The ball and seat wear band under the 50-h test is shown in Figure 14. The diameter of the ball is small. It is only a little more than a millimeter. Therefore, the amount of damage cannot be assessed by quality. At present, the best evaluation method is to take the damage surface morphology by microscopy and estimate the damage by width and depth.
Although the amount of damage can be estimated by microscopy, this method of evaluation is not particularly accurate. It is also impossible to monitor the damage during the experiment. The test bench can be improved to add better calculation methods. For example, a distance sensor can be added to monitor the depth of the damage zone to determine the depth of damage during the experiment.

## 6. Conclusions

The injection pressure of the gasoline direct injection vehicle is currently developing from low pressure to high pressure. The structural damage problems brought by the increase of the injection pressure should be solved urgently. Therefore, based on theoretical analysis and numerical analysis, the paper first determines whether there is traditional structural damage.
The theoretical stress calculation and static and fatigue simulation analysis of the unloading valve structure were carried out around the ball damage problem of the high pressure pump unloading valve in a gasoline direct injection vehicle. The following conclusions were obtained:
(1) According to the maximum static force of the valve ball, the theoretical calculation is carried out, the equivalent friction coefficient is obtained by solving the statically indeterminate problem, and the maximum contact stress value of 1220 MPa is obtained by the Hertz contact theory.
(2) Through simulation, the maximum contact stress is 1107.8 MPa and the maximum equivalent stress is 725.63 MPa under maximum static force. The simulated contact stress values are compared with the theoretical calculations and the difference between the two is less than 10%, which verifies the correctness of the theoretical model. At the same time, the equivalent stress is used for static checking, and it is judged that the unloading valve structure will not be damaged under the action of static force.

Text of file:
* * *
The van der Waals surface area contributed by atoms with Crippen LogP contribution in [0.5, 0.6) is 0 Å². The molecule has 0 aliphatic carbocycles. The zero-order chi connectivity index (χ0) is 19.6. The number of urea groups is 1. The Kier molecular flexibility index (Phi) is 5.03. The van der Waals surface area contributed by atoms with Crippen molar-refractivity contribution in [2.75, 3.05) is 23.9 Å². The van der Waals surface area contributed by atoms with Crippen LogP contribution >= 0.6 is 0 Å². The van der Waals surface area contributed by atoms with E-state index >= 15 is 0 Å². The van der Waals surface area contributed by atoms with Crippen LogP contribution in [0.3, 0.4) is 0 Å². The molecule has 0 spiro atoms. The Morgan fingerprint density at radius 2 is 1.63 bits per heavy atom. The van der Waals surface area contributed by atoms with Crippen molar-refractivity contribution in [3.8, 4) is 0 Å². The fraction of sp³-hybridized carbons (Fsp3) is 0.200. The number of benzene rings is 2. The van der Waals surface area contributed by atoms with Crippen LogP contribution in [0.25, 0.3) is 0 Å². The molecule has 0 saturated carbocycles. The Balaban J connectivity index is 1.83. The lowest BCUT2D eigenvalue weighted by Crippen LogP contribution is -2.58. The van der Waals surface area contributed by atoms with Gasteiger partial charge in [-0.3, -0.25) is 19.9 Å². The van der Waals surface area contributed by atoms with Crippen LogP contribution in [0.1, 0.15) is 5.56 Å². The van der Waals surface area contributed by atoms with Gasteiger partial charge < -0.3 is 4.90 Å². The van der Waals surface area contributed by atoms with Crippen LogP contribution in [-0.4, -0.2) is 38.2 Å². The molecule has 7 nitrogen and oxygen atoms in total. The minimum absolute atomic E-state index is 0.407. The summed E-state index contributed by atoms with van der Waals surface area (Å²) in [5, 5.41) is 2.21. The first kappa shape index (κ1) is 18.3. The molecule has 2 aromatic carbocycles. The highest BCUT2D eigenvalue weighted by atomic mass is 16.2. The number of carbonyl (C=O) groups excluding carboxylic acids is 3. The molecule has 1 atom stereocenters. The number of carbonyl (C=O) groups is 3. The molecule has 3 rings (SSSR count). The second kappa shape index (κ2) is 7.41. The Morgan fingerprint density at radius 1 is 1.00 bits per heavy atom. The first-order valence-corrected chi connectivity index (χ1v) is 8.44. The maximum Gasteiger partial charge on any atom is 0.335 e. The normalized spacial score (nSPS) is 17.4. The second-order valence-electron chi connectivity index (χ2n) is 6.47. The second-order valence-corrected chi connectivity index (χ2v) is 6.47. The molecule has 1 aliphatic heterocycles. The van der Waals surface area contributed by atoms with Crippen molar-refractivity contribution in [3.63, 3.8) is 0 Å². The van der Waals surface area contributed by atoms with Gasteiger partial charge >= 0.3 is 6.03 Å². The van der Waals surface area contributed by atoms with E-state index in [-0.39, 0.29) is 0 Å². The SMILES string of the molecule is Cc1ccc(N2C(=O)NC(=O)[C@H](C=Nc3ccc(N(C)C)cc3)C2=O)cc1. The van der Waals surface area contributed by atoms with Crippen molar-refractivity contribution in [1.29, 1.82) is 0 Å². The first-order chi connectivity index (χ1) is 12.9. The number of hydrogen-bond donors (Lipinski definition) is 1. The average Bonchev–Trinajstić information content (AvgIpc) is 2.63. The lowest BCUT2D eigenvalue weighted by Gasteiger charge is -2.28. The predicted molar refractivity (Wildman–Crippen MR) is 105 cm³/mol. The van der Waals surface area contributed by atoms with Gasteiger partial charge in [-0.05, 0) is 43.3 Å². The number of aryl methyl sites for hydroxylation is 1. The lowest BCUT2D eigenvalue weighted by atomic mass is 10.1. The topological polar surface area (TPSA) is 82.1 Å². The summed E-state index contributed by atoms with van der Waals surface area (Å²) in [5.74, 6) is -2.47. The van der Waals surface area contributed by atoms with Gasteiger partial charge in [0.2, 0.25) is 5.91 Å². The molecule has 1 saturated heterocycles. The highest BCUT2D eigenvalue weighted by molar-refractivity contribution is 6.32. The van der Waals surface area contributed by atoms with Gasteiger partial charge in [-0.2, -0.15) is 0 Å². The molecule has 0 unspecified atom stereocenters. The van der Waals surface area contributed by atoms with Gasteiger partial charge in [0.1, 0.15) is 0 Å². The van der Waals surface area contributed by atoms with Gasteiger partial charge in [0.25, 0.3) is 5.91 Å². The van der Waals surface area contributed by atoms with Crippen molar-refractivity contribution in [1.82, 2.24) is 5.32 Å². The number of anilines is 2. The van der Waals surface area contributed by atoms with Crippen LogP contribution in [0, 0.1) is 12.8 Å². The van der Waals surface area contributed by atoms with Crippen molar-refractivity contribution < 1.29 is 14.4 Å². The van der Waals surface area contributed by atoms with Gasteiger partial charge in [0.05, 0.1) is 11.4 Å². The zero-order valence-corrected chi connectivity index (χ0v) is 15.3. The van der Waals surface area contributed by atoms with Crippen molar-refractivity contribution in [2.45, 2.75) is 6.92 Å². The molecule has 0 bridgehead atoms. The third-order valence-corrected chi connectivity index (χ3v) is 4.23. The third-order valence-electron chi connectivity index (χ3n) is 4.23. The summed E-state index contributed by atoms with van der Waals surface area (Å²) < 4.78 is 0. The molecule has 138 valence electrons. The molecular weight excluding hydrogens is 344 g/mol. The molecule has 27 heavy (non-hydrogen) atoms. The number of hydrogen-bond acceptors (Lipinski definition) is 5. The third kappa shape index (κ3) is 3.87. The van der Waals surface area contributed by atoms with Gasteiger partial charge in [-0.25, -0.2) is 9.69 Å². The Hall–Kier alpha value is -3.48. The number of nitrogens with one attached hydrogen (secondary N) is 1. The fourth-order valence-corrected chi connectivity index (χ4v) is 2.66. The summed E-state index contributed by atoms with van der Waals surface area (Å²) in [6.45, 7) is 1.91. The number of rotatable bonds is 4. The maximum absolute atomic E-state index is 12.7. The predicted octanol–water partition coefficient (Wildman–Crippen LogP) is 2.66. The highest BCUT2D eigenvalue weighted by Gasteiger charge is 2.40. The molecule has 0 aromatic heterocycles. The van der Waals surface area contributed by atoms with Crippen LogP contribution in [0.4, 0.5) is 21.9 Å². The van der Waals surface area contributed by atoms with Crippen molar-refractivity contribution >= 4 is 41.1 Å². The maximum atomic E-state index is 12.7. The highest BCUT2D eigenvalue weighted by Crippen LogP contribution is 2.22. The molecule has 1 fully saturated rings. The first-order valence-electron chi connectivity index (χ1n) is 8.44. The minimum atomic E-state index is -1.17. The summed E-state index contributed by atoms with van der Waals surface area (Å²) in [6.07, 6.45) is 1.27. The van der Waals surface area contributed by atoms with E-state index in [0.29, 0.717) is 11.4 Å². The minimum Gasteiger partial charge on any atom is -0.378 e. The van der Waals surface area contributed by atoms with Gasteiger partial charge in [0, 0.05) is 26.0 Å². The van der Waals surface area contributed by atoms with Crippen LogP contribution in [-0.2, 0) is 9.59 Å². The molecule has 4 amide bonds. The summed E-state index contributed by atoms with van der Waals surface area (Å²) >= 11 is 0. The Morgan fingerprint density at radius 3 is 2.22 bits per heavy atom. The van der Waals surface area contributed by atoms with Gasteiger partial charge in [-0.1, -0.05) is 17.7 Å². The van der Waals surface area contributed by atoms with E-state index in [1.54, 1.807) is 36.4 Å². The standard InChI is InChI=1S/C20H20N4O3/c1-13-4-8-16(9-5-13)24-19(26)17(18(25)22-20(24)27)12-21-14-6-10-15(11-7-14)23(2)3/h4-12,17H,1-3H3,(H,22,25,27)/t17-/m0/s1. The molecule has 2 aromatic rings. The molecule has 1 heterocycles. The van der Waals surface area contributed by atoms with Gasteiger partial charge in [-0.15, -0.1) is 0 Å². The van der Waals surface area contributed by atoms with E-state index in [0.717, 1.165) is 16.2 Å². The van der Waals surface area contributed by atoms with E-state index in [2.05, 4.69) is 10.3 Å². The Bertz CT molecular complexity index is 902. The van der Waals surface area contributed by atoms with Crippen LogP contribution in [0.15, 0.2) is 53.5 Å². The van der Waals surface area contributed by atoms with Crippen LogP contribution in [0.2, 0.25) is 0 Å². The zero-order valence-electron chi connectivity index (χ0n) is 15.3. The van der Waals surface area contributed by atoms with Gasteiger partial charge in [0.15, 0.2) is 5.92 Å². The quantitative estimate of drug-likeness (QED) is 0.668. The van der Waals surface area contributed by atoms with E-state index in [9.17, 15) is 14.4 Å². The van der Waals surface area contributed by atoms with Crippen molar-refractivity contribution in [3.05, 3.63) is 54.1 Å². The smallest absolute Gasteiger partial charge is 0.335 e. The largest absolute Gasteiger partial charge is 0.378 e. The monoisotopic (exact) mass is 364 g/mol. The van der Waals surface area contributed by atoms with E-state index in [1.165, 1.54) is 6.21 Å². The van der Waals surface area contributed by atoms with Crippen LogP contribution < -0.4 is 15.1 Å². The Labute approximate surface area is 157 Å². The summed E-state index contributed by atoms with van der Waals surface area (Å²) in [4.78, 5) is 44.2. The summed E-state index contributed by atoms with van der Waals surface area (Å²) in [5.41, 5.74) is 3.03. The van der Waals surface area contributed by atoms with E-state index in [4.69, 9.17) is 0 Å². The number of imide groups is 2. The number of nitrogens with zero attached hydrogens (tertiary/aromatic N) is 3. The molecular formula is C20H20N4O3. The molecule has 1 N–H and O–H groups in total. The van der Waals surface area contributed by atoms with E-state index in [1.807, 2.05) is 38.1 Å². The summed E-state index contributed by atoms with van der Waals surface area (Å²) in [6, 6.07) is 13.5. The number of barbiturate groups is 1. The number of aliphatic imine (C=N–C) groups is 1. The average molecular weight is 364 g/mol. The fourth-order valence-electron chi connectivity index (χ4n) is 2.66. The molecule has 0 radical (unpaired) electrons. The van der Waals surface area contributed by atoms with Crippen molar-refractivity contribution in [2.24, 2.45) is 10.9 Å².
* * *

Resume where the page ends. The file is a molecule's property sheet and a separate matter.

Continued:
(3) By the simulation analysis, the fatigue safety factor of the unloading valve is 3.6558 under the condition of one-millionth of the failure probability and 1.728 × 109 cycles. It is verified that the traditional structural fatigue is not the cause of the ball failure of the unloading valve.
It can be seen from the above verification analysis that the damage of the ball valve structure is not caused by static force and fatigue damage; further analysis of the structural damage mechanism is needed. In the theoretical calculation, the tangential displacement (0.355 μm) and radial displacement (17.15 μm) of the valve ball are all in the micron range. The motion state belongs to the fretting category and the surface damage morphology of the valve ball is similar to the fretting damage. It can be preliminarily speculated that the surface damage of the valve ball is a fretting damage. The mechanism still needs further research.

## Author Contributions